Essays to Order 1: Shit’s All Up In My Brain

So Lance wanted me to write about viruses and zombies, which is actually pretty easy all things considered. I’m sort of in training to be a science fiction writer so if anyone should be able to handle kind of topic, it’s me.

We all know what zombies are, but in the interests of word count I’ll elaborate a little. The word zombie comes from an African word for Fetish (or perhaps from a Creole word for ghost). In 1937, an anthropologist named Zora Neale Hurston studied a Haitian lady who was up and walking around despite that fact that her relatives were all pretty sure she’d died. Zora hypothesized that the local voudoun (that’s voodoo sorcerer) used a type of psychoactive chemical to create zombies.

This was later confirmed by a Harvard ethnobotanist (ethnobotanists are people who like new drugs so much they got a degree in finding them) named Wade Davis. he found that the voodoo priests had a pair of drugs, one refined from the pufferfish (the one that nearly killed Homer ) and another from a disassociative drug related to datura.

While there is some controversy over this claim, it seems like there was some relationship between drugs and zombies in Haiti. However, this doesn’t get us any closer to Lance’s virus based zombie.

I mentioned before that there were three types of zombies. The drug zombie above is not really what we talk about when we think about zombies and is actually just the origin point for the term in modern conversation. Rather than dwell on them, I’m just going to skip ahead to the first type of zombie on my list.

We are a metaphor for consumer culture!


George Romero came up with these guys in the sixties and they’re generally known today as the ‘slow’ or ‘indestructible’ zombie. Zombies like this are generally slow, stupid and very hard to kill. They hunger for brains and you catch what they’ve got if they bite or break your skin. There’s no explanation for how they work aside from ‘something magical.’ These guys aren’t going to help Lance’s quest for a realistic zombie uprising either.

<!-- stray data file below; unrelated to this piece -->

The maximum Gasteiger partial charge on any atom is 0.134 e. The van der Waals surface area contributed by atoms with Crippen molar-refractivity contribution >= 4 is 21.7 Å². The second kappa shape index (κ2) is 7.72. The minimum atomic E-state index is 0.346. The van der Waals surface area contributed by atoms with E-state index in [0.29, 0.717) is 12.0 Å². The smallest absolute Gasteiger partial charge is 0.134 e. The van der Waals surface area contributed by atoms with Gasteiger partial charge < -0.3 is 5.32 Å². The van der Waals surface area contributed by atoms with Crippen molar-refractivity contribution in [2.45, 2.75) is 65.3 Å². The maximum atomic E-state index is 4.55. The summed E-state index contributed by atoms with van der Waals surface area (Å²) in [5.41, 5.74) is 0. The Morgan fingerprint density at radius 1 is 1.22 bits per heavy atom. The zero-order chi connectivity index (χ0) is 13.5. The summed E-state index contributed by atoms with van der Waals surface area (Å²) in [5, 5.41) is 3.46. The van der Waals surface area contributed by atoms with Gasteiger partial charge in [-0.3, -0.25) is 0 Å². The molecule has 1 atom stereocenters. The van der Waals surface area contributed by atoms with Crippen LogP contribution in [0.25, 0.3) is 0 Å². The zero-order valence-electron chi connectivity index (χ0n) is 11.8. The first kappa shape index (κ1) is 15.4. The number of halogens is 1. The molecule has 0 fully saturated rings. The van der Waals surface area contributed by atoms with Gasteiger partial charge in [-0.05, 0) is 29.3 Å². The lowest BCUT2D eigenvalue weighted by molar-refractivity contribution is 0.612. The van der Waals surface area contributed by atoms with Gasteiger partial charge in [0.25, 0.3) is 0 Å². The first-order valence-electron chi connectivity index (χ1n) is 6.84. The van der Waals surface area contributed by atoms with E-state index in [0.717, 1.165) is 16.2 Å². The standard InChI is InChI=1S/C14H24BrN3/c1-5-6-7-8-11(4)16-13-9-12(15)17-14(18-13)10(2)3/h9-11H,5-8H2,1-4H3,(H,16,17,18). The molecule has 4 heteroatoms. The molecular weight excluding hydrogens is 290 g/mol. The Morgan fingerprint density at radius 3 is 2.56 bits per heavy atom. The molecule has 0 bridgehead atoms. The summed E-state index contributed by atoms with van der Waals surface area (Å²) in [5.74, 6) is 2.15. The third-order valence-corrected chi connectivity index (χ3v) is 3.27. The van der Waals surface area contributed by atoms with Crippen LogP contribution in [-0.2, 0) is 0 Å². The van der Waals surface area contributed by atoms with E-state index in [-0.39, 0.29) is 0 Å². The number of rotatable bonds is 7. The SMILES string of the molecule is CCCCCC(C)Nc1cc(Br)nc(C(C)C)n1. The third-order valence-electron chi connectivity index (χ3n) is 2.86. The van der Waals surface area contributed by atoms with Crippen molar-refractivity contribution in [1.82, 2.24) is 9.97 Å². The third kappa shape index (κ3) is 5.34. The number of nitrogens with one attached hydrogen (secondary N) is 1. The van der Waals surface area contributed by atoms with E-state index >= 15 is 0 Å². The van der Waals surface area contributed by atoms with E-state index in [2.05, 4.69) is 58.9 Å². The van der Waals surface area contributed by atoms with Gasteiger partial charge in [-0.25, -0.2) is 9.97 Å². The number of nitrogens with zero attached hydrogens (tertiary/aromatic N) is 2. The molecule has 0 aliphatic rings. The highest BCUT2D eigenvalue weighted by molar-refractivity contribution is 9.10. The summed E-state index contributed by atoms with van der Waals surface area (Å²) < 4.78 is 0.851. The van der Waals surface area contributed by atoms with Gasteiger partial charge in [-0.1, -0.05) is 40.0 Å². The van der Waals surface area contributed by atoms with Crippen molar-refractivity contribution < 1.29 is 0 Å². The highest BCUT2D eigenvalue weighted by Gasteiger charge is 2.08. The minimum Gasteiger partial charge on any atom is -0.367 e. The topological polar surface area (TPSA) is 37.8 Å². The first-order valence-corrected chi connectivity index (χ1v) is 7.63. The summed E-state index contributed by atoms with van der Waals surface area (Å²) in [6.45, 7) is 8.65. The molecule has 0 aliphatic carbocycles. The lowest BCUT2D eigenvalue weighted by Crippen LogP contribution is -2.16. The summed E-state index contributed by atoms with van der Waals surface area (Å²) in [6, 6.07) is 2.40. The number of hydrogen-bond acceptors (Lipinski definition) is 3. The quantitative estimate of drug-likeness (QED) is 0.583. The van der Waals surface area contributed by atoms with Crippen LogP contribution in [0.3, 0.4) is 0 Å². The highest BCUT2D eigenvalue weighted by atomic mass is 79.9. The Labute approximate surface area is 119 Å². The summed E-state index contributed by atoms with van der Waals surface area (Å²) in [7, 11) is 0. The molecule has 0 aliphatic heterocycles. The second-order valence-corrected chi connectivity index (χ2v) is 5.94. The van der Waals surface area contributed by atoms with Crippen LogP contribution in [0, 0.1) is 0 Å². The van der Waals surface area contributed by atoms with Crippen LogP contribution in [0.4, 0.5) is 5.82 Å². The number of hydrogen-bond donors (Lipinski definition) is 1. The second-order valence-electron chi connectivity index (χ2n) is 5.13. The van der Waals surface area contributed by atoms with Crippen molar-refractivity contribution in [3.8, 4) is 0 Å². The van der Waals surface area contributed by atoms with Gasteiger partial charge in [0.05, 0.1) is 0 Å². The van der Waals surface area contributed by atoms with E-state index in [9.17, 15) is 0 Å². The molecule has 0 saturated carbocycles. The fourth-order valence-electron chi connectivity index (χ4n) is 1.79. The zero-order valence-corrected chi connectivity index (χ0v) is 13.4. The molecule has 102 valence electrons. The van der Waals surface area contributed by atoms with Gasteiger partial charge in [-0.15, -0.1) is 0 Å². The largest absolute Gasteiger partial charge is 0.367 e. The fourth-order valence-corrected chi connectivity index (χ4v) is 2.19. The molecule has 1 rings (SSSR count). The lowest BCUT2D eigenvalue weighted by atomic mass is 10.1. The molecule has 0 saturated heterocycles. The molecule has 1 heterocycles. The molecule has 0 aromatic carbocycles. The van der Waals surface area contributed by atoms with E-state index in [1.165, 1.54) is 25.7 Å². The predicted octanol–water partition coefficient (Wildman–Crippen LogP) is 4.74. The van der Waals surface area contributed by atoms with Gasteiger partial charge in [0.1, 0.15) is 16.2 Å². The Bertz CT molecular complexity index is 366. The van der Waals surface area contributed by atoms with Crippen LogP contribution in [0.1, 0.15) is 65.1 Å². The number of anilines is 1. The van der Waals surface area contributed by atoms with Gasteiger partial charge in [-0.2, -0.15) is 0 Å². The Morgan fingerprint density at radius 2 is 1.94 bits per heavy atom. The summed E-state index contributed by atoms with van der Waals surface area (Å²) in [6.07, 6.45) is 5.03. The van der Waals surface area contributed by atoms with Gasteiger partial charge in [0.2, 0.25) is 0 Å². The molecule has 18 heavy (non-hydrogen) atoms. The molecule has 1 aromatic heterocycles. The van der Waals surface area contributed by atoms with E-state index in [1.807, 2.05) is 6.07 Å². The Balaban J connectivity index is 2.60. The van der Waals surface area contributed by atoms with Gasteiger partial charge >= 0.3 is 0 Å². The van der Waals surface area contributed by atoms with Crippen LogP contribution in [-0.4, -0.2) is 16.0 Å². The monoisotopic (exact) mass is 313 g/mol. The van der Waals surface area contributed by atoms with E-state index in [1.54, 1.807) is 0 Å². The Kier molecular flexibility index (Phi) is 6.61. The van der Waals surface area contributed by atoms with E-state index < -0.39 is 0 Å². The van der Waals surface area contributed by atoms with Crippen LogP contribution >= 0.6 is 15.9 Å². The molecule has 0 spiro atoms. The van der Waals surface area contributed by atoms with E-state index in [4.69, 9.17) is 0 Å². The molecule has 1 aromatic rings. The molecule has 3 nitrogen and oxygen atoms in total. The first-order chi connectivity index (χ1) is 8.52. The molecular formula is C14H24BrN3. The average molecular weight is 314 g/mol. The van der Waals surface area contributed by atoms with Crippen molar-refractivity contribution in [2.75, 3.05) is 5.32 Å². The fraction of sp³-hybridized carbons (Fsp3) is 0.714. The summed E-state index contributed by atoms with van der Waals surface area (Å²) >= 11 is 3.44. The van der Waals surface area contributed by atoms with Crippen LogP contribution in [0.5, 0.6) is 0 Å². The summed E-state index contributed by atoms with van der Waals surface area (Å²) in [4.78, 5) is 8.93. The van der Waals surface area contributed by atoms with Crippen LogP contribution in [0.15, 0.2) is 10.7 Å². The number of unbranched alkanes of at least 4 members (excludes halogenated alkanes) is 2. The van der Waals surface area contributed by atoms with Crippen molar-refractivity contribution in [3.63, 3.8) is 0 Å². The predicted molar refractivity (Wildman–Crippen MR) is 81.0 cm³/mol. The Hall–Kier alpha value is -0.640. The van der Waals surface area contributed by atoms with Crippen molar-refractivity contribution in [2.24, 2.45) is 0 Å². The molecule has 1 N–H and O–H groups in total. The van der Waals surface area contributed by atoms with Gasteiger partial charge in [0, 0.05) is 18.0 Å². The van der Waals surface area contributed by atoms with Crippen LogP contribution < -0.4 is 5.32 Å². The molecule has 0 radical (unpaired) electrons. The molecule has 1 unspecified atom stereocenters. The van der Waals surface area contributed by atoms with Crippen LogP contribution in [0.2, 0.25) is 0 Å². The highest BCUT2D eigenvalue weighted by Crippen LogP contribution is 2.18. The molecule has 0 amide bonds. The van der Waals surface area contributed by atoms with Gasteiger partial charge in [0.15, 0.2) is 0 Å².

We are possibly a metaphor for man’s inhumanity to man or just a really neat idea someone got after reading The Hot Zone.

And here we have the latest addition to the zombie family, the fast or rage zombie. In the movie, showing monkeys CNN leads to the creation of a biological virus that makes you hungry, immune to pain, really fast and very contagious. While the monkey-tv theory of zombie creation is a little far fetched, the idea that a biological virus could lead to behavioral changes is not. In fact, it happens all the time.

You’ve probably been vaccinated against a virus like the one found in 28 Days later, or at least you have if you haven’t succumbed to the intellectual force of a former MTV dating show host. Rabies increases saliva production (where the virus lives) and increases the aggressive behaviors of its host. Rabies is pretty tame though, so lets take a look at some other viruses and bacterium that do the same thing, only better.

Toxiplasma gondi: this is a bacterium that generally infects mice, but reproduces in cats. Guess how it works? It makes mice less scared of cats, so they’ll get eaten. I’m serious. If a mouse gets this it essentially turns suicidal. Sucks, but only for mice, right?


Uh, maybe not. For those of you who are link-phobic, some scientists have noticed that high rates of toxiplasma gondi in human populations leads to some disturbing behavioral trends in those societies. I’ll let you check them out.

Then there’s hairworm and its ability to make grasshopper’s suicidal. And of course the bacterium that makes ants sacrifice themselves to birds like the mice to the cats for gondi. They do this by forcing the ant to climb to the top of a grass stem and literally paralyzing the poor little guy in the optimal ‘getting scooped up by a bird’ pose.

So the biological zombie is not only possible, but plausible. There’s one last type of zombie that I haven’t cover here (astute counters will have noticed this) but the final zombie is a philosophical one and deserves a whole bit on itself.

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